Nearly £50,000 in funding has been allocated for an energy saving project aimed at helping Holy Island residents and visitors towards a greener future.
The Holy Island Energy Saving Project has been given £49,850 and is one of the first of around 80 home-grown schemes to win backing from the Government’s new £10m Local Energy Assessment Fund (LEAF).
Work undertaken as part of the Northumberland Local Carbon Framework pilot project has already produced a comprehensive energy audit for the island. Covering businesses, households and community facilities, it incorporates many ideas from local people on how to save energy and develop small scale renewable power generation.
The LEAF funding will support work to develop these measures and help deliver energy efficiency and low carbon power solutions.
Commenting, Councillor Roger Styring, deputy leader of Northumberland County Council, said: “At a time when people are worried about rising energy bills, this funding is a welcome boost to help people save energy and keep costs down.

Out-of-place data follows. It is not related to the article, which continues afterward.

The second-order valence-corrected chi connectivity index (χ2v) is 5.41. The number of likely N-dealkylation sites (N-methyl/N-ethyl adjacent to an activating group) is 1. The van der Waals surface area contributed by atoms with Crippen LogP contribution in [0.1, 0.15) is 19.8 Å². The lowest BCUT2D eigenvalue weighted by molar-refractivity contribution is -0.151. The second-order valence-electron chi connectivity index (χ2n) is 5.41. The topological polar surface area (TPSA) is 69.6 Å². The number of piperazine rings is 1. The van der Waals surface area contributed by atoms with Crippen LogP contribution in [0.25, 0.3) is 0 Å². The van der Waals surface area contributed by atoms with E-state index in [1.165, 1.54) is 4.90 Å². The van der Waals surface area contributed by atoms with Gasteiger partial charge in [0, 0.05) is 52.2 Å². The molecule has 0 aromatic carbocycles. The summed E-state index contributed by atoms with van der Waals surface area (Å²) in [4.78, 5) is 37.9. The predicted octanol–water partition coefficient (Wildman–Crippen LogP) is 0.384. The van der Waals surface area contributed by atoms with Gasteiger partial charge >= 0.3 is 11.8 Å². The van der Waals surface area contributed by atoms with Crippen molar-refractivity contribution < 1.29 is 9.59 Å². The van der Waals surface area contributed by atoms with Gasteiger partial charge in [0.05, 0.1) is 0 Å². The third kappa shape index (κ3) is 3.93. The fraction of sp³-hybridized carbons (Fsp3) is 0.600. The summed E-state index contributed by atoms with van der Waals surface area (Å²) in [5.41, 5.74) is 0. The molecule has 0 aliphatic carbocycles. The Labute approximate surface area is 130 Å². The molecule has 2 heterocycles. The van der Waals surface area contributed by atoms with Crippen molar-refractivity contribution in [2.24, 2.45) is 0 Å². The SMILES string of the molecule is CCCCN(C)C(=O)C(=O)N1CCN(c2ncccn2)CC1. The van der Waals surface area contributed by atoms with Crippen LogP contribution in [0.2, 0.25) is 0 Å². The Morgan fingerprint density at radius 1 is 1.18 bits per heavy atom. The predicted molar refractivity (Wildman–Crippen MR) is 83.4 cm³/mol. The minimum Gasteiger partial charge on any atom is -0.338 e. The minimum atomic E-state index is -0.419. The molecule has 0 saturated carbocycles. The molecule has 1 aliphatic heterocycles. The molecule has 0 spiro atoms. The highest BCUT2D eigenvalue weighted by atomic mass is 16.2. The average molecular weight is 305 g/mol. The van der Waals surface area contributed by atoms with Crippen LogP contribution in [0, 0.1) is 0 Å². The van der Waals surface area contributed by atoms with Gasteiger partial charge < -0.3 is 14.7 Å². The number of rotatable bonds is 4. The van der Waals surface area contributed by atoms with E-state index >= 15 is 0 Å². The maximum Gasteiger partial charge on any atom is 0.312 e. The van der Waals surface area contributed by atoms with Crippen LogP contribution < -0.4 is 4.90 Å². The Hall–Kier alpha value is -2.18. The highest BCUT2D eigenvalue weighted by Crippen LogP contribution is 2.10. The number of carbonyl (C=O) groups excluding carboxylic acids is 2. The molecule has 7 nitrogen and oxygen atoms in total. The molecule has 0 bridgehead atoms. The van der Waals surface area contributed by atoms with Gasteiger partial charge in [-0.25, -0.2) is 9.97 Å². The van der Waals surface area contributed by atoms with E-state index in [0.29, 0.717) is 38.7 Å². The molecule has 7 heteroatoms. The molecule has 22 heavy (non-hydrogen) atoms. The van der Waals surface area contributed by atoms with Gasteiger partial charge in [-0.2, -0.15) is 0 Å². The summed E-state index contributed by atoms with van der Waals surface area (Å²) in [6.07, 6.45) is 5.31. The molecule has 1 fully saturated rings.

“This project demonstrates that going green is a realistic, practical way of helping save money in ways that work for a particular area.
“Local communities will be put at the heart of the UK’s effort to rise to the enormous challenge to get clean and cheap energy, and in efforts to halt climate change and to end our reliance on the erratic markets of imported oil and gas.
Secretary of state for energy and climate change, Chris Huhne, added: “We face a gigantic challenge in the coming years to keep the lights on and energy bills down. This means nurturing cleaner, more secure, home-grown energy sources here in the UK so we are not so dependent on imported gas, and boosting the energy efficiency of our homes and businesses to cut out waste.
“Local communities, with their energy, drive and innovation, are going to be at the heart of this effort, and I hope that this funding acts as a booster rocket to the winning projects.”